United Nations Interventionism, 1991–2004

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Cambridge University Press, Feb 15, 2007 - Political Science
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After years of paralysis, the 1990s saw an explosion in the number of United Nations field operations around the world. In terms of scope and level of ambition, these interventions went beyond the tried and tested principles of classical UN peacekeeping. Indeed, in some cases - such as Cambodia, Kosovo and East Timor - the UN presence assumed the form of quasi-protectorates designed to steer war-torn and deeply divided societies towards lasting peace. This book examines the UN's performance and assesses the wider impact of 'new interventionism' on international order and the study of international relations. Featuring eight case studies of major UN interventions and an introductory chapter outlining the most important theoretical and political features of the international system which have led to the increased interventionary practices of the UN, this book will appeal to students and researchers in international relations and international organizations.
 

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Contents

1 Introduction
1
experience of the UN in responding to individual crisis and
6
Under Clinton the United States appeared to favour a division
28
2 Cambodia
32
The nature of the conflict
36
A changing international context
38
From Paris to Paris
39
The nature of the Paris Agreement
41
command level was to be split 5050 between the RPF
144
UNAMIR II
157
External analysis
159
Internal analysis
161
Evolved practice
162
Financing and planning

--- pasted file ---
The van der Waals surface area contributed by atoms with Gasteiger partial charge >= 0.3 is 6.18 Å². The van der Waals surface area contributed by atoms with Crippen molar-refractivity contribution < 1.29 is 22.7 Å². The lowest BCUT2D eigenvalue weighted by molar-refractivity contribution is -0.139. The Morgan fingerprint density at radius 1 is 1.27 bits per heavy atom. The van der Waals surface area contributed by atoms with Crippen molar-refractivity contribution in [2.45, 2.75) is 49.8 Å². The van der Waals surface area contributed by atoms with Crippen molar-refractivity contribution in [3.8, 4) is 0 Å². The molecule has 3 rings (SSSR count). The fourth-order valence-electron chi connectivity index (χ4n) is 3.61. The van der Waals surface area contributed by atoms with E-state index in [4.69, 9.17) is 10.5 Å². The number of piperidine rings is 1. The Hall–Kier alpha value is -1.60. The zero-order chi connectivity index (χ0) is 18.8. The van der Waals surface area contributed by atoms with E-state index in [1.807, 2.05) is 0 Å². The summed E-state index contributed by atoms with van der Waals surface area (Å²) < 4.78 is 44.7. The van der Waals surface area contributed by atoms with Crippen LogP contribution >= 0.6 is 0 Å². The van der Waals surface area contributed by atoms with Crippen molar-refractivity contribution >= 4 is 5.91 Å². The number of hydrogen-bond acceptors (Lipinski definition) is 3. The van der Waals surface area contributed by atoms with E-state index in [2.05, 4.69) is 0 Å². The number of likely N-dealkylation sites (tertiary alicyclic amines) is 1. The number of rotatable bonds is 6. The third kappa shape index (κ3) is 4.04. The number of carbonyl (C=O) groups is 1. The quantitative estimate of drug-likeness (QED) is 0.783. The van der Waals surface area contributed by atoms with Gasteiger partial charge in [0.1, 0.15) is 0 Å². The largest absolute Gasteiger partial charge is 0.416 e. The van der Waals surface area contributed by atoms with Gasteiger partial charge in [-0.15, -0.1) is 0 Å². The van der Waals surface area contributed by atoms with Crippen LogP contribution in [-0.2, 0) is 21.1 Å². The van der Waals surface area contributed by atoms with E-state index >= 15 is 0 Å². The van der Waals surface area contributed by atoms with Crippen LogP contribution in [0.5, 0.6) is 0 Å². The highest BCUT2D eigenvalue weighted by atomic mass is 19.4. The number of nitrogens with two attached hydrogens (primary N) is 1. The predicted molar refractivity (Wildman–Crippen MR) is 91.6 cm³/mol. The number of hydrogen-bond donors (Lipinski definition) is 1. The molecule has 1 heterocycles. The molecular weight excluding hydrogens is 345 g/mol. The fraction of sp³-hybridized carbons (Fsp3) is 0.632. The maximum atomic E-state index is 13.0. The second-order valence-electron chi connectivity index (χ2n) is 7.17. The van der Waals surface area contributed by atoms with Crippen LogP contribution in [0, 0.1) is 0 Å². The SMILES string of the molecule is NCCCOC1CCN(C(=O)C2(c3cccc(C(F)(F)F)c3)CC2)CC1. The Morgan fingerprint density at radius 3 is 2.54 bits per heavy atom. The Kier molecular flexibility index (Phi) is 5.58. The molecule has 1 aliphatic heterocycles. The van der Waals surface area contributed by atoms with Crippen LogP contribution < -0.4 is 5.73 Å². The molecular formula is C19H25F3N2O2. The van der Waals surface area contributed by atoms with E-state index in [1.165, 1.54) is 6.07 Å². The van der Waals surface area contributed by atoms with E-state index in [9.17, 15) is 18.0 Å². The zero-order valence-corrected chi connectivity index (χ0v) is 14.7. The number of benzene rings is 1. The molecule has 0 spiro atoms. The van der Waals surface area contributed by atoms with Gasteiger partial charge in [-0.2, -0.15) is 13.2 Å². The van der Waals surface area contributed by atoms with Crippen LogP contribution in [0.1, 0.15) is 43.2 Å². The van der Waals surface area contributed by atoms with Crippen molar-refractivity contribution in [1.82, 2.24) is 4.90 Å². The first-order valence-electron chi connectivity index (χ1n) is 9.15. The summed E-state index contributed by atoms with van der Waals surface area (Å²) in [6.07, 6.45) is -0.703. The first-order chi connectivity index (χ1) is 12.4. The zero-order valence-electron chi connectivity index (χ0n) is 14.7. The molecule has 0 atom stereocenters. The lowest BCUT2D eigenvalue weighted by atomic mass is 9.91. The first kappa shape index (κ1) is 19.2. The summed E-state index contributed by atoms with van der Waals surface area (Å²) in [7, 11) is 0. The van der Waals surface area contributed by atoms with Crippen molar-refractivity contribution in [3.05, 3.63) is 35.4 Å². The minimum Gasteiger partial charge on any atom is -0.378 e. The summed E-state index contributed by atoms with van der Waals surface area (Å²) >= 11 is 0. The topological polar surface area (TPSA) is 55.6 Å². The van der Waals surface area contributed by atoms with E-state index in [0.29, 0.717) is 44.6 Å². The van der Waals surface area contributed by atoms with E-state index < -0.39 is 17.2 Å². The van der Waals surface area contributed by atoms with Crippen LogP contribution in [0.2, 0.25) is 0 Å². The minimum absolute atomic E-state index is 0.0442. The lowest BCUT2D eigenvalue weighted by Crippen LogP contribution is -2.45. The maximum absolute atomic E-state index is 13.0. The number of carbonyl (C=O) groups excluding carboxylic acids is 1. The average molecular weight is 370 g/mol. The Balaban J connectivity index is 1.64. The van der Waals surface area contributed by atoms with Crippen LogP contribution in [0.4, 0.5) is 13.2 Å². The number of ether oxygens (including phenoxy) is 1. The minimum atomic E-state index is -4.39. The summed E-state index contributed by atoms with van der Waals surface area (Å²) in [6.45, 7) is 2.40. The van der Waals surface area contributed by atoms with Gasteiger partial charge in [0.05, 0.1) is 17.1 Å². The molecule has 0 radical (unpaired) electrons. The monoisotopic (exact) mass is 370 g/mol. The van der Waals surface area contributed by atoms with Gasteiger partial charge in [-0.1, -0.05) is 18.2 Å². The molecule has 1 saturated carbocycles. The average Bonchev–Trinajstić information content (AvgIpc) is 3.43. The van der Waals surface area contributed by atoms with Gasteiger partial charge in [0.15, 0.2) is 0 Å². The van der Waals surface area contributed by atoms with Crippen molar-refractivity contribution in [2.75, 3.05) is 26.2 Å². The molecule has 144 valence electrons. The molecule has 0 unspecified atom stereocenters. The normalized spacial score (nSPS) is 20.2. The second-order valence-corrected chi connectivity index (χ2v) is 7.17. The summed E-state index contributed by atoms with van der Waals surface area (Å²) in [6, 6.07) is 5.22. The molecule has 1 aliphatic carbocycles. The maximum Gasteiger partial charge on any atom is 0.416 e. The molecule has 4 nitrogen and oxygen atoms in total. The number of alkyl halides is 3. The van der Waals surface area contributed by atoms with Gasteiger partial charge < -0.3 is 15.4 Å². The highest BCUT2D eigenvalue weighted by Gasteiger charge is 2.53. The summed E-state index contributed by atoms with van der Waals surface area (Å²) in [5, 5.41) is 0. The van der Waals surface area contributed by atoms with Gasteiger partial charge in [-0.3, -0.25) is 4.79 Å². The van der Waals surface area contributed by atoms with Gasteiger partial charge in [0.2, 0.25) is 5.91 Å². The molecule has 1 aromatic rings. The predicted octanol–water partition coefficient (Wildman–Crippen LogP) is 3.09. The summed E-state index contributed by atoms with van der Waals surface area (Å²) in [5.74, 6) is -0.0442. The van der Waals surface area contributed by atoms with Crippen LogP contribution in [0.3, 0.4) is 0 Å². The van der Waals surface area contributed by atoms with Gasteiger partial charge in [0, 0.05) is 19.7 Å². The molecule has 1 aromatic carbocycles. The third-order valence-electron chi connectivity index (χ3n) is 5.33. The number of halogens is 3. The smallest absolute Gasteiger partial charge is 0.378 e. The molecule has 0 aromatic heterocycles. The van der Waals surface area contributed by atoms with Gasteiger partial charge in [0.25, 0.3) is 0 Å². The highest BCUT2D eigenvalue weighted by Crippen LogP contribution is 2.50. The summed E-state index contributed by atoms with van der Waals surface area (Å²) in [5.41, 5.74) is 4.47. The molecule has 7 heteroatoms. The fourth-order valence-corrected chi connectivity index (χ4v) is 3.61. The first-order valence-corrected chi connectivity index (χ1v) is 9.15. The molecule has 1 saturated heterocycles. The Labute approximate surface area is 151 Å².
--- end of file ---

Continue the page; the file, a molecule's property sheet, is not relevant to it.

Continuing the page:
163
Continued obstacles to effective peacekeeping
166
Rwandan lives were not worth the insurance risk of providing
167

private reservations because to abide strictly by their terms could
42
Seats in
61
Conclusion
63
the continuing absence in the UN system of a place
64
3 Former Yugoslavia
65
and the obvious regional organisations in Europe were the EU
70
the retreat from principle
78
forms and fictions
82
from summer 1993
87
The position in December 1994
91
Regionalglobal organisation relationships
96
Afterword
102
4 Somalia
108
The nature of the conflict
113
Somali political culture
114
The trigger to international intervention
119
abandoned southern Somalia to its gruesome fate In March 1992
121
Assessment
134
Afterword
137
5 Rwanda
139
war negotiations
141
6 Haiti
168
justice those responsible for gross human rights violations and an
169
Aftermath of the coup in Haiti
170
prove perhaps the most successful multilateral effort in Haiti of
171
UNMIH could not discharge its mandate with only 1200 soldiers
176
An exit strategy?
180
Conclusions
188
When the Council reengaged in 2004 the United States was
189
7 East Timor
192
Consultation and accountability
199
Justice and reconciliation
204
Relief and reconstruction
208
democracy freedom of association and the rule of law On
211
broader lessons from East Timors engagement with international
212
8 Kosovo
217
History
218
settlement short of full independence by way of an independent
244
9 Sierra Leone
246
the events of May 2000
261
Learning Lessons
268

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About the author (2007)

Mats Berdal is Professor of Security and Development in the Department of War Studies at King's College London. He was formerly the Director of Studies at the International Institute for Strategic Studies in London.

Spyros Economides is Senior Lecturer in the European Institute of the London School of Economics. He was a Research Associate of the International Institute for Strategic Studies and has served as Specialist Adviser to the EU Committee of the House of Lords.

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